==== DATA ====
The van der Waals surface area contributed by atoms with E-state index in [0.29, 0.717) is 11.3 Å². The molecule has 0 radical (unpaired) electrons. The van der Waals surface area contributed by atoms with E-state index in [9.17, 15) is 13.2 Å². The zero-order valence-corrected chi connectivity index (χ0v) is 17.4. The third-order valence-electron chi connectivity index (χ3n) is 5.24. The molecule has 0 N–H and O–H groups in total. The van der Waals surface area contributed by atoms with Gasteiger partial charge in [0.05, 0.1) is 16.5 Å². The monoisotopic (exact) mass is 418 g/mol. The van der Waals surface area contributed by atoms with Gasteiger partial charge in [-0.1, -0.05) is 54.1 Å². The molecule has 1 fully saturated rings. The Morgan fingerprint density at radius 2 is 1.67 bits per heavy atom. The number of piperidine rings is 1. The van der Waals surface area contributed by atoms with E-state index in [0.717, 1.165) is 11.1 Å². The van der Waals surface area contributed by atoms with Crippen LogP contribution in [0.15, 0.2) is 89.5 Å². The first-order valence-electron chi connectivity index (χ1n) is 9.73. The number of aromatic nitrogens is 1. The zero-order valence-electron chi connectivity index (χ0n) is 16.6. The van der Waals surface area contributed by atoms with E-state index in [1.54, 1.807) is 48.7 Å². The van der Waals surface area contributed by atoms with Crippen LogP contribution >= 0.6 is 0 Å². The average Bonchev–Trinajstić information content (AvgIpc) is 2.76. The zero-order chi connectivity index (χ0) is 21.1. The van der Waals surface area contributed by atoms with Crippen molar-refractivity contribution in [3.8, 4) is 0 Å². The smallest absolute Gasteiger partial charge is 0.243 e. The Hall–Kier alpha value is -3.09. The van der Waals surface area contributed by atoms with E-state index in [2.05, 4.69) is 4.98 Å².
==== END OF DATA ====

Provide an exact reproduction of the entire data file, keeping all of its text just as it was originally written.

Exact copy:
The van der Waals surface area contributed by atoms with E-state index in [0.29, 0.717) is 11.3 Å². The molecule has 0 radical (unpaired) electrons. The van der Waals surface area contributed by atoms with E-state index in [9.17, 15) is 13.2 Å². The zero-order valence-corrected chi connectivity index (χ0v) is 17.4. The third-order valence-electron chi connectivity index (χ3n) is 5.24. The molecule has 0 N–H and O–H groups in total. The van der Waals surface area contributed by atoms with Gasteiger partial charge in [0.05, 0.1) is 16.5 Å². The monoisotopic (exact) mass is 418 g/mol. The van der Waals surface area contributed by atoms with Gasteiger partial charge in [-0.1, -0.05) is 54.1 Å². The molecule has 1 fully saturated rings. The Morgan fingerprint density at radius 2 is 1.67 bits per heavy atom. The number of piperidine rings is 1. The van der Waals surface area contributed by atoms with E-state index in [0.717, 1.165) is 11.1 Å². The van der Waals surface area contributed by atoms with Crippen LogP contribution in [0.15, 0.2) is 89.5 Å². The first-order valence-electron chi connectivity index (χ1n) is 9.73. The number of aromatic nitrogens is 1. The zero-order valence-electron chi connectivity index (χ0n) is 16.6. The van der Waals surface area contributed by atoms with E-state index in [1.54, 1.807) is 48.7 Å². The van der Waals surface area contributed by atoms with Crippen LogP contribution >= 0.6 is 0 Å². The average Bonchev–Trinajstić information content (AvgIpc) is 2.76. The zero-order chi connectivity index (χ0) is 21.1. The van der Waals surface area contributed by atoms with Crippen molar-refractivity contribution in [3.8, 4) is 0 Å². The smallest absolute Gasteiger partial charge is 0.243 e. The Hall–Kier alpha value is -3.09. The van der Waals surface area contributed by atoms with E-state index in [2.05, 4.69) is 4.98 Å².